Symphony No. 7
Symphony No. 7
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1 of 1 people found the following review helpful
4.0 out of 5 stars A Surprisingly Good Seventh, January 25, 2010
This review is from: Symphony No. 7 (Audio CD)
I was surprised by the quality of Gergiev's reading of Mahler's strange and wonderful Seventh. I haven't cared for my earlier samplings of his cycle - finding the First a pretty crude affair (not helped by a so-so recording) and the Sixth a perfunctory run through not at all redeemed by a mediocre SACD encoding.

The Seventh is something else again. The bass prominent sonics of the first movement are atmospheric and the "dragging" quality of the opening appropriate to the context. The C major theme - a wonderful moment in Mahler's work - is well played. The coda is speedy and well integrated into the whole.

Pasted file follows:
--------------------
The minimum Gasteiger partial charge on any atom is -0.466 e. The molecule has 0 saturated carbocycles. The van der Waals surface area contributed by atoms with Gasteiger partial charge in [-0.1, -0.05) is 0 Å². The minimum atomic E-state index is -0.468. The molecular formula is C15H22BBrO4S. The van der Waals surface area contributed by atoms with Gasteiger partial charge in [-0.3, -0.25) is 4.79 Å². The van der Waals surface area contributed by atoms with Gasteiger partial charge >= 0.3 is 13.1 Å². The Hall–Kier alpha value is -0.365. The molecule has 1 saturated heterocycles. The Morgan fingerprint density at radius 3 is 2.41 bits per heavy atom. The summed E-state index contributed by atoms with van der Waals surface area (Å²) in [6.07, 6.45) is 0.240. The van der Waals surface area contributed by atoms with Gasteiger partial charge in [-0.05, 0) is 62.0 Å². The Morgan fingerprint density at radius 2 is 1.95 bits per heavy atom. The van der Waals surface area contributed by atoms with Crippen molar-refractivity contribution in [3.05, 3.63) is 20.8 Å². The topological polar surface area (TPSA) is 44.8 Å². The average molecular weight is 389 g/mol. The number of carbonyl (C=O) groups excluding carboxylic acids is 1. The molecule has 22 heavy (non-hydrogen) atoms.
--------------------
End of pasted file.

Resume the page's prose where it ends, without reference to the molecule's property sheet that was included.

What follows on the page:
The first "Nachtmusik" is well done. The march episodes are alert and the bizarre quasi-tango bits come across very well. The cowbells are neither overly prominent nor sounding like they were recorded in another hall.

The Scherzo is less spooky than I've heard it elsewhere, but the quick tempo works well and it comes across as tongue in cheek. I couldn't help think of Snoopy's parodies of Bulwar-Lytton's stock "It was a dark and stormy night." This is a refreshing approach.

The finale opens with a rousing fanfare and proceeds at a good clip. This movement has always struck me as deliberately superficial (for example the repetition of the "Merry Widow" like tune) or parody. Gergiev plays it for it's off kilter humor and the orchestra responds well.